No spring visit to Japan is complete without the wonder of sakura or cherry blossoms. At the end of each winter forecasts are published about peak blooms throughout Japan for the upcoming sakura season. The forecast for 2017 is here.
The blossoms mark the beginning of spring and also symbolize renewal. The blooms are short lived however and last only a few weeks. Sakura blossoms are a prevalent symbol in Japan and are often seen in art work, carved into furniture and talked about in poetry. Viewing cherry blossoms (hanami) is a big deal in Japan. People pack picnics and spread out blankets early in the day to get a good spot for their lunch underneath the blossoming trees in parks. One of the most popular places to picnic under sakura trees is in Ueno Park in Tokyo, but if you want a spot, get there early! Recommended places around Tokyo for cherry blossom viewing are here. There are many great areas outside of Tokyo to view blossoms as well.
Be prepared for sakura overload during the spring season, you will find cherry blossom inspired drinks served at Starbucks, cherry blossom desserts, cherry blossom home decor items,,= cherry blossoms on socks and other clothing items and lots of pink all around!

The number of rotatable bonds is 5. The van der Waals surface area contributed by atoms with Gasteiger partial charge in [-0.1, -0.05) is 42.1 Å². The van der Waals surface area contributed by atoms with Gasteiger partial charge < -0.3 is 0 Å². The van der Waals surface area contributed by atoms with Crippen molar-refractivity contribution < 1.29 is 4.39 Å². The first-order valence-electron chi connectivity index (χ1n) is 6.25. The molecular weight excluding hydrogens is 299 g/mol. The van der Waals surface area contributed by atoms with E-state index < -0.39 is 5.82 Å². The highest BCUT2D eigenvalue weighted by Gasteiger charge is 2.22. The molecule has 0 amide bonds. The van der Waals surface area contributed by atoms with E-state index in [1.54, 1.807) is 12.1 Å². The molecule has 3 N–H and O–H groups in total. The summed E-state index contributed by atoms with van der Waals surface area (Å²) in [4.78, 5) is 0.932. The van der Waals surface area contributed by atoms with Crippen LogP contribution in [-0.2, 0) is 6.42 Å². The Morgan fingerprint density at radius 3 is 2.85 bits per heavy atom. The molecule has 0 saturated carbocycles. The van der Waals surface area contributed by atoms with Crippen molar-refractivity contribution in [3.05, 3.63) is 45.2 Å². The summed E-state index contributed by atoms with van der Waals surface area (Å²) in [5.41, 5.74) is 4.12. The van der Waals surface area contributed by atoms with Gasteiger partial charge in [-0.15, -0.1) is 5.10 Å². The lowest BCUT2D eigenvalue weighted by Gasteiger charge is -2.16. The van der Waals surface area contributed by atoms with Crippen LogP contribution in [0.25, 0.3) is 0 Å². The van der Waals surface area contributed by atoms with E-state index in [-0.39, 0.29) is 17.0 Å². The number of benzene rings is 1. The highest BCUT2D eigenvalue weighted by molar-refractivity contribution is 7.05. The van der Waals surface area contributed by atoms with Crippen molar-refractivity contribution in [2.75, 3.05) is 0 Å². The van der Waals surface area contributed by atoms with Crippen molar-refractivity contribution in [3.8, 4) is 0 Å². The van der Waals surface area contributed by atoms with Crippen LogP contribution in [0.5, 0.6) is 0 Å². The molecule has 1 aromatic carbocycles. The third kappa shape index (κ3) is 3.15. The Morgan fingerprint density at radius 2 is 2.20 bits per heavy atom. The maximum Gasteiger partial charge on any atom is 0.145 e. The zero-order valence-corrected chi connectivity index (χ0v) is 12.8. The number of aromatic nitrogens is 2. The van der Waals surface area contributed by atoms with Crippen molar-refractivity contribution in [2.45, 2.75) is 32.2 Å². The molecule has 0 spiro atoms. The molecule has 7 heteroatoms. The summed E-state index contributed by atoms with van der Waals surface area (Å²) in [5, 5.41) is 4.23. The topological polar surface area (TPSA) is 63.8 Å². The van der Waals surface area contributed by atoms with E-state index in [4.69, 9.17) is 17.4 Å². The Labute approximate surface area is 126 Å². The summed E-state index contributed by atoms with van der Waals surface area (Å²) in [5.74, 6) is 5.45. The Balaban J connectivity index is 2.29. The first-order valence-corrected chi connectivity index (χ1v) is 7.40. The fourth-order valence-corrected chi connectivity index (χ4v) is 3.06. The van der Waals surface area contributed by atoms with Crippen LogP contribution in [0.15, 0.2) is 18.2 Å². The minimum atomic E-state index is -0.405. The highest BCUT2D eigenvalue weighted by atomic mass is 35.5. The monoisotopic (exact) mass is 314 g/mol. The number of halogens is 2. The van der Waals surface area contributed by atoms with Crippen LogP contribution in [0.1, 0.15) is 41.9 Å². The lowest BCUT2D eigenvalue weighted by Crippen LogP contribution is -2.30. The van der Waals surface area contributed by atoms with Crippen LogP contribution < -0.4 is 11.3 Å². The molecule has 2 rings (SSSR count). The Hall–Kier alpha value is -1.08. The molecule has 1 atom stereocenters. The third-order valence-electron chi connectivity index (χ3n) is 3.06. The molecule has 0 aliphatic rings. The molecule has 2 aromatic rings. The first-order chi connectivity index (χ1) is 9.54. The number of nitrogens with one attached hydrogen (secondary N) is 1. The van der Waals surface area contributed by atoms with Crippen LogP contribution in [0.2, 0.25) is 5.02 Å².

Over the course of the time we lived in Japan we experienced the rhythm of seasons by returning to several sakura viewing locations every spring.
Taura Ume (plum) Grove
Ok, so these are not actually cherry blossoms, but the blossoms on ume or plum trees are also beautiful and appear earlier (usually February-March) than the blossoms on cherry trees so they were the sign that sakura season was about to begin. There was a grove of ume trees in Taura not far from where we lived that was accessible by an easy hike. The blossoms are a lighter pink in color and smaller than the cherry variety.
Miurakaigan Train Station
You may not think that a train station has much to offer as far as natural beauty, but the sakura blossoms on the trees outside Miurakaigan Train Station were always spectacular. Their deep rich pinks and pretty pink paper lantern had us coming back every year.
Nakameguro is one of my favorite neighborhoods in Tokyo, full of unique boutiques, cafes and restaurants. A canal flanked by cherry trees cuts through the neighborhood and during the sakura season the trees literally hang dripping with pink blossoms over the canal, truly stunning!! Views from the bridges crossing the canal provide iconic photos for any sakura experience. Photos of the canal are always part of any recommended list of sakura viewing sites in Tokyo.
Unfortunately the year we went to Nakameguro to see the sakura blossoms we went a bit too late and a lot of the blossoms had already fallen so the views were not as good as the are during peak blossom time. During that visit we did find an amazing ramen place though! If you are in Nakameguro and want to try a “not your grandmas” ramen, check out Afuri, the citrus ramen is unique and a great twist on more traditional ramen.